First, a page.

Aggadah (Hebrew, narrative) is rabbinic teaching which is not halakhah and which stories, legends, history, and witticism. The rabbis themselves state that the aggadah is not authoritative and insist that no halakhah may be derived from aggadot, but it is held in high esteem concerning insight and piety. This is emphasized by the comment, “Do you want to know him who created the world?” read the aggadah. Aggagadic literature was developed in Palestine from the era of the second Temple until the end of the Talmudic period.
Within the literature are expressed ideas and sentiments of the tannaim
and the amoriam and draws on old myths and legends as well as popular teachings.
For example, Rabbi Hillel was supposed to know “the conversations of
trees and clouds, and of the beasts and animals,” while Rabbi Meir
was said to have known 300 fox fables.
Discourses on the rabbinical biblical teachings were preserved, and sermons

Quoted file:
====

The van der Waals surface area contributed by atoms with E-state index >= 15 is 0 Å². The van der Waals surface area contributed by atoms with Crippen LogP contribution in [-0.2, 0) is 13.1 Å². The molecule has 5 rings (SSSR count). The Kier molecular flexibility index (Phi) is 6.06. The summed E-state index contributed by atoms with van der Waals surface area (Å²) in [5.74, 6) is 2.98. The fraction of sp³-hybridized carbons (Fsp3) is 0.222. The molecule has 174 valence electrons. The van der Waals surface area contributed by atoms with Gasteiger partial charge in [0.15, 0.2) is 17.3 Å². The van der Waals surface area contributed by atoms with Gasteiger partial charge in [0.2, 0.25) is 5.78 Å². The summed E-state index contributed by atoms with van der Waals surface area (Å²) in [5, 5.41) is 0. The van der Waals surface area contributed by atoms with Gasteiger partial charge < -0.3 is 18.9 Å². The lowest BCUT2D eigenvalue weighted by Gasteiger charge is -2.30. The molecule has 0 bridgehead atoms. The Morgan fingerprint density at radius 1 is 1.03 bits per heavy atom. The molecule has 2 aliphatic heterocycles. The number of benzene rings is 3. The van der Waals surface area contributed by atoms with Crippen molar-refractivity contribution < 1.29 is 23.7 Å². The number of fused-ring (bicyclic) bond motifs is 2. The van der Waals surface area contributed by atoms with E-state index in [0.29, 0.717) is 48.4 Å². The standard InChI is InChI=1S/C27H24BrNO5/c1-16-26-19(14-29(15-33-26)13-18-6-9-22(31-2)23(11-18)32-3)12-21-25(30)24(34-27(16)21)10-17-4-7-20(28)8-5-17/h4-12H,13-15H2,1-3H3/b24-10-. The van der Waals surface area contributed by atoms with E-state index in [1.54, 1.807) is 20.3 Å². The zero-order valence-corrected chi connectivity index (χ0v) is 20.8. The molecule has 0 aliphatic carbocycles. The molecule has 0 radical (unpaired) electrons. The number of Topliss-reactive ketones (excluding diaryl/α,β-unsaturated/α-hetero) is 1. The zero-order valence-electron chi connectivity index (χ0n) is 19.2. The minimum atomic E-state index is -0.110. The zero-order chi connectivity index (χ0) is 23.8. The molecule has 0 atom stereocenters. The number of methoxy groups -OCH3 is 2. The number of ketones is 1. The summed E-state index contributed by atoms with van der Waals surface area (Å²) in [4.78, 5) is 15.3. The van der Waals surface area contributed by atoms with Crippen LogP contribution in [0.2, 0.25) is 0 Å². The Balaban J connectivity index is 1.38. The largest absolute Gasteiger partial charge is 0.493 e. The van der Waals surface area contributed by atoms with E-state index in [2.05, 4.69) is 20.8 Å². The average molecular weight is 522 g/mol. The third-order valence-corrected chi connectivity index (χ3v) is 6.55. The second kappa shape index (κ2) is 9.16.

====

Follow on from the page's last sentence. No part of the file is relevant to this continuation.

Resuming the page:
apparently were delivered at Festivals, after the reading of the Torah scroll in synagogues on occasions of family joy and sorrow and at other public functions. Such discourses preserved in aggadic literature were subsequently employed later rabbis.
In aggadic history of the literature some of the accumulative additions
seem highly fanciful to later readers. For example, the contrast between
Esau and Jacob in Genesis 27:22 is seen as a contrast between Esau’s and
Jacob’s descendants, namely the Romans and the Jews.
Theological doctrines as well were discussed, and sages attempted to
answer such questions as to whether the heaves or the earth were the first
to be created, how proselytes should be treated or whether Israel’s salvation
was dependent on prior repentance. Much later mystical speculation also
is drawn from aggadic teaching.
Although the aggadah lacked the authority of the halakhah it was the
literature from which evolved over a period of nearly a thousand years the
treasury of Jewish thought and feelings which formed the Hebrew people.